Neuroleptic malignant syndrome (NMS) is a rare and life-threatening neurological emergency. This syndrome is reported to occur in 0.02% to 3% of people taking neuroleptic medications. While NMS is predominantly associated with typical high-potency neuroleptic agents (e.g. haloperidol, fluphenazine), every class of neuroleptic drug has been implicated including low-potency neuroleptics (e.g. chlorpromazine), atypical antipsychotic agents (e.g. clozapine, risperidone, olanzapine), and some antiemetic medications (e.g. metoclopramide, promethazine).

NMS is characterised by a myriad of clinical features including hyperthermia, muscle rigidity, autonomic instability, and altered mental status. In 90% of cases, symptoms develop within two weeks of initiating neuroleptic therapy. However, symptoms can occur after a single dose or after many years of treatment with the same agent. The emergence of NMS is associated with the use of high doses and agents with a prolonged duration of effect. Other commonly listed risk factors include concomitant use of lithium or other psychotropic drugs, higher potency agents, depot formulations, and comorbid substance abuse, neurologic disease, or acute medical illness. Abrupt withdrawal of anti-Parkinson medication may also be a potential precipitant. While age and gender are not considered to be risk factors, many NMS case reports relate to young men. This distribution is thought to be a reflection of the higher use of neuroleptic agents in this population.

Early identification of NMS is crucial so that appropriate treatment may commence. If left untreated, the course of the disease is unpredictable and can result in severe systemic complications. Death may occur early in the course of the disease as a result of respiratory failure or cardiovascular arrest, or as the disease progresses due to renal failure, refractory acidosis, or multiorgan failure. Since the 1960’s, reported mortality rates have declined from 76% to an estimated 10% to 20%. These improved statistics may be attributed to greater awareness of the disease, earlier diagnosis, and more aggressive intervention.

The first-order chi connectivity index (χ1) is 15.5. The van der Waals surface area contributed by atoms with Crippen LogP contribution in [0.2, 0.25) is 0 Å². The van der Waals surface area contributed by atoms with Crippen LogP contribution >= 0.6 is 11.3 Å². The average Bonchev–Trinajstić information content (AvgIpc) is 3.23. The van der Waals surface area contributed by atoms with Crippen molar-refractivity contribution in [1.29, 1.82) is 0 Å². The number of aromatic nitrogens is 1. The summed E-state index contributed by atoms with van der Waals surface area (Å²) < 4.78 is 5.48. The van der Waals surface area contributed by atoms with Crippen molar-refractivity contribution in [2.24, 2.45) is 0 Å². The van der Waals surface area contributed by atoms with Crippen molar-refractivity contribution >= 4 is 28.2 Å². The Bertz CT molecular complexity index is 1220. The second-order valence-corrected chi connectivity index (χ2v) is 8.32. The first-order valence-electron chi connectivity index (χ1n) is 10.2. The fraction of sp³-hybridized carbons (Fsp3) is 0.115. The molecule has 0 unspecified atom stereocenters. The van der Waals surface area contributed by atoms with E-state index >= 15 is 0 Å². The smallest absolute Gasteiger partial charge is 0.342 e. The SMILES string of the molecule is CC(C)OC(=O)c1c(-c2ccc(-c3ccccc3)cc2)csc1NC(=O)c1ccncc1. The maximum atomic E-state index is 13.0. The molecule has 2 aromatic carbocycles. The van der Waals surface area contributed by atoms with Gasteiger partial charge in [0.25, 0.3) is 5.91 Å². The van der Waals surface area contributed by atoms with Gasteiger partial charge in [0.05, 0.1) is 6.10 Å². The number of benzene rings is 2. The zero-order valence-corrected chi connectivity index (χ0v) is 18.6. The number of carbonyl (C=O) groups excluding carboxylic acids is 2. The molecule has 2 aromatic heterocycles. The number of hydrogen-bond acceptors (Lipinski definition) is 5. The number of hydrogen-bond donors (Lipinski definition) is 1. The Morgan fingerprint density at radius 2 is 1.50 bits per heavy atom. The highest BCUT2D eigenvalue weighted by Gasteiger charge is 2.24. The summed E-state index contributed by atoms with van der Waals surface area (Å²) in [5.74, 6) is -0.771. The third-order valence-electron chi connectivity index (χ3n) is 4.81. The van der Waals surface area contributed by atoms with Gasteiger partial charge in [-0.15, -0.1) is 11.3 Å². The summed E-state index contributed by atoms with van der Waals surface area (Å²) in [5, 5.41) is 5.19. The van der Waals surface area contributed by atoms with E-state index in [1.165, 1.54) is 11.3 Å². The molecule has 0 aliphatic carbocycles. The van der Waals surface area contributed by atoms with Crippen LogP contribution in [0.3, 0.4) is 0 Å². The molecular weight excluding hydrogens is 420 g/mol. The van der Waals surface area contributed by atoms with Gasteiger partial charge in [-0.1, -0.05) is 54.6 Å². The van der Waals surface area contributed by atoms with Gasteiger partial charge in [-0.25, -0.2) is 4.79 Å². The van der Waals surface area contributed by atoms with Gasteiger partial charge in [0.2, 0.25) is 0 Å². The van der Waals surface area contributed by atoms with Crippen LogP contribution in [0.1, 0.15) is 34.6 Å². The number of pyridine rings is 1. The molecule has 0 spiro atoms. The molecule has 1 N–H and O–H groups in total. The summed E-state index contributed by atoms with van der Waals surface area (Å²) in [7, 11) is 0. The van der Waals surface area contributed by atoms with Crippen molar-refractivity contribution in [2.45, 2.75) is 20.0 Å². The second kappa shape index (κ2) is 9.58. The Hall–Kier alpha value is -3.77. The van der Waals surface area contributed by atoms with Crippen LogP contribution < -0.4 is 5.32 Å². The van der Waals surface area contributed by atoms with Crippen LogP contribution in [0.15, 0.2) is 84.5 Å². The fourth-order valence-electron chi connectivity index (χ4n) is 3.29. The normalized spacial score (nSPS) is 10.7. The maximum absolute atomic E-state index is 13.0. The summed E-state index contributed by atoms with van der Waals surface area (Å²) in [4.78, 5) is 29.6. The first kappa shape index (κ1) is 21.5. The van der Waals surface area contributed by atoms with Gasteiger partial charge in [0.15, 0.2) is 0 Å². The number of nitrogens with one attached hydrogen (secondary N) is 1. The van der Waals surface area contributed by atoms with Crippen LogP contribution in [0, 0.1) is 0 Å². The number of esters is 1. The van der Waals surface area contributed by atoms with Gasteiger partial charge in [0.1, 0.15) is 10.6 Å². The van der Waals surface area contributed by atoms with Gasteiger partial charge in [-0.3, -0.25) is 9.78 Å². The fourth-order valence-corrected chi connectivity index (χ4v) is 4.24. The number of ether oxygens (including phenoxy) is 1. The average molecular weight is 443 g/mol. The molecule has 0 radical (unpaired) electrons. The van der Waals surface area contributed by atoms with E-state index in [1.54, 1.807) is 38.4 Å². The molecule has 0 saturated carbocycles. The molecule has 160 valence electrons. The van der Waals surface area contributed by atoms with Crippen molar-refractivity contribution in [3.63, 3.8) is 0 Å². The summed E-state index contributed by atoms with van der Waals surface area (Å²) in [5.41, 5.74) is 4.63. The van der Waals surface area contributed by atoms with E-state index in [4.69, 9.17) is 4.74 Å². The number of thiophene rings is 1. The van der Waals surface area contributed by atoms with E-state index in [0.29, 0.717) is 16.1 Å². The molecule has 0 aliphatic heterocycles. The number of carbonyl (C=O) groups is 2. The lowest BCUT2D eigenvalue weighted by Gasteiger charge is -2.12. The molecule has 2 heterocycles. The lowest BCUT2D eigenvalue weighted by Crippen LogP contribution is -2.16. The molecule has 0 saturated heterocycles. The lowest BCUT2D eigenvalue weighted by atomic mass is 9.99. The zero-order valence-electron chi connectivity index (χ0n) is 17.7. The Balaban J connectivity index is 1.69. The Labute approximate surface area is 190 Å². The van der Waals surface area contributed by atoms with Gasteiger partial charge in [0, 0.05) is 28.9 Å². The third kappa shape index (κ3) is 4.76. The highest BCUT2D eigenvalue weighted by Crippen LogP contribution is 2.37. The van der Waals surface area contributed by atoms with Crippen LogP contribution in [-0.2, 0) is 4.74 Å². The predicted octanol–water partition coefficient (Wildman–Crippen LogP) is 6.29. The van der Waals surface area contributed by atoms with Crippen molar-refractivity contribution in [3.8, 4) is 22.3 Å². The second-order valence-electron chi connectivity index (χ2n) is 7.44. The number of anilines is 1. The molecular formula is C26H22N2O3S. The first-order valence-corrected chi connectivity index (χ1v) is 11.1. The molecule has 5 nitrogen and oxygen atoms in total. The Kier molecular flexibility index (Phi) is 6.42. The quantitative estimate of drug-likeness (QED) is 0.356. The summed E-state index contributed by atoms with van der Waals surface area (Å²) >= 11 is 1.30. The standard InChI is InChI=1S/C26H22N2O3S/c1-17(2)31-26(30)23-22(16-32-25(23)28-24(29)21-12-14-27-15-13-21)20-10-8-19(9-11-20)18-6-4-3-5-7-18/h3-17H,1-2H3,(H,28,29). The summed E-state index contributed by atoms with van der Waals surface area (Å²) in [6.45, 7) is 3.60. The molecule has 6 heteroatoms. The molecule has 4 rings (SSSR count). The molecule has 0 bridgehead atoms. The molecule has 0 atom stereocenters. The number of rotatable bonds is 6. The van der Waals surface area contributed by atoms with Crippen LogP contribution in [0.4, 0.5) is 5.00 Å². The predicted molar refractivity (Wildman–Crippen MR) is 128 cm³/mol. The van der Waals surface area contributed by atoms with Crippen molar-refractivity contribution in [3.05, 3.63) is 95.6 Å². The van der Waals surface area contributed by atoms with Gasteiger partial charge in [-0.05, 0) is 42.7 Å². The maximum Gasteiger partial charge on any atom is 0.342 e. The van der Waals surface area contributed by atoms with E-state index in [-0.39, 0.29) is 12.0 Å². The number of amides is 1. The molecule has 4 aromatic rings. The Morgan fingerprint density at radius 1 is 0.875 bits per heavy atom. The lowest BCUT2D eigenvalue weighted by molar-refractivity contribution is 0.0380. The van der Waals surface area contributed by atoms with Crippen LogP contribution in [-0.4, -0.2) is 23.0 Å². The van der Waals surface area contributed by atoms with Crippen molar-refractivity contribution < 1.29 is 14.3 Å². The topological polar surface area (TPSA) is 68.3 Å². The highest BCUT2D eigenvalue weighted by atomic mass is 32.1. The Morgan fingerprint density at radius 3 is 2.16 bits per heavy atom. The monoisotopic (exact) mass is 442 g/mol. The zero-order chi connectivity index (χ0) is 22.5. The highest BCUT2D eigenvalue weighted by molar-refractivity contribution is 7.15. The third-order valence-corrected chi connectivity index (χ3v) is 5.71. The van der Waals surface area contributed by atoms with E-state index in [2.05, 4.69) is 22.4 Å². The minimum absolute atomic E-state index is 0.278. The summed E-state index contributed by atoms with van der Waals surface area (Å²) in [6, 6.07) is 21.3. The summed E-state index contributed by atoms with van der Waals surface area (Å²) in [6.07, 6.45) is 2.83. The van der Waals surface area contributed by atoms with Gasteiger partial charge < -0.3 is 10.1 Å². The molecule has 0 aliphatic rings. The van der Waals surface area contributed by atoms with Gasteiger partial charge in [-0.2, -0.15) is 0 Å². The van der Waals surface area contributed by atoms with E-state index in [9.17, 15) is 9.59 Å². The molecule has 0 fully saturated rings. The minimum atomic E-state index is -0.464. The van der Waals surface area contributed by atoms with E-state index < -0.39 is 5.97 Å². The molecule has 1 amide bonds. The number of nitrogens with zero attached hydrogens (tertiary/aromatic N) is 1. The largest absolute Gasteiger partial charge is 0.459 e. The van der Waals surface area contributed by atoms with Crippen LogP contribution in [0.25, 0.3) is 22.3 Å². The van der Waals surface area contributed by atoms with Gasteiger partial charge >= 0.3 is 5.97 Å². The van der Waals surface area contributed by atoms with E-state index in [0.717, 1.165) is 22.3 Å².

Pathophysiology

The cause of NMS is unknown and current theories are limited in their ability to explain all clinical features with supporting data. Pivotal to most theories is the specific dopamine receptor blocking action of the individual neuroleptic agent. Central dopamine blockade in the hypothalamus may cause hyperthermia and other signs of autonomic dysfunction. Interference with dopamine pathways may also lead to Parkinson’s-type symptoms such as rigidity and tremor.

Another theory suggests that the rigidity and muscle damage seen in NMS represents a primary effect on the peripheral skeletal muscle system. It is proposed that neuroleptic use directly changes mitochondrial function in muscle tissue. This may denote a direct toxic effect of these agents on the skeletal muscle that manifests as increased muscle contractility, muscle breakdown, and hyperthermia in susceptible individuals. This theory may also help to explain the disrupted modulation of the sympathetic nervous system that results in increased muscle tone and metabolism, and unregulated sudomotor and vasomotor activity. These effects lead to ineffective heat dissipation, and labile blood pressure and heart rate.

Familial clusters of NMS may also suggest a genetic predisposition to the disorder. Genetic studies identified an overrepresentation of a specific allele of the dopamine D2 receptor gene in NMS patients. This allele is associated with reduced function of dopamine receptors.

Clinical Features

Typical symptoms evolve over one to three days and may include the following: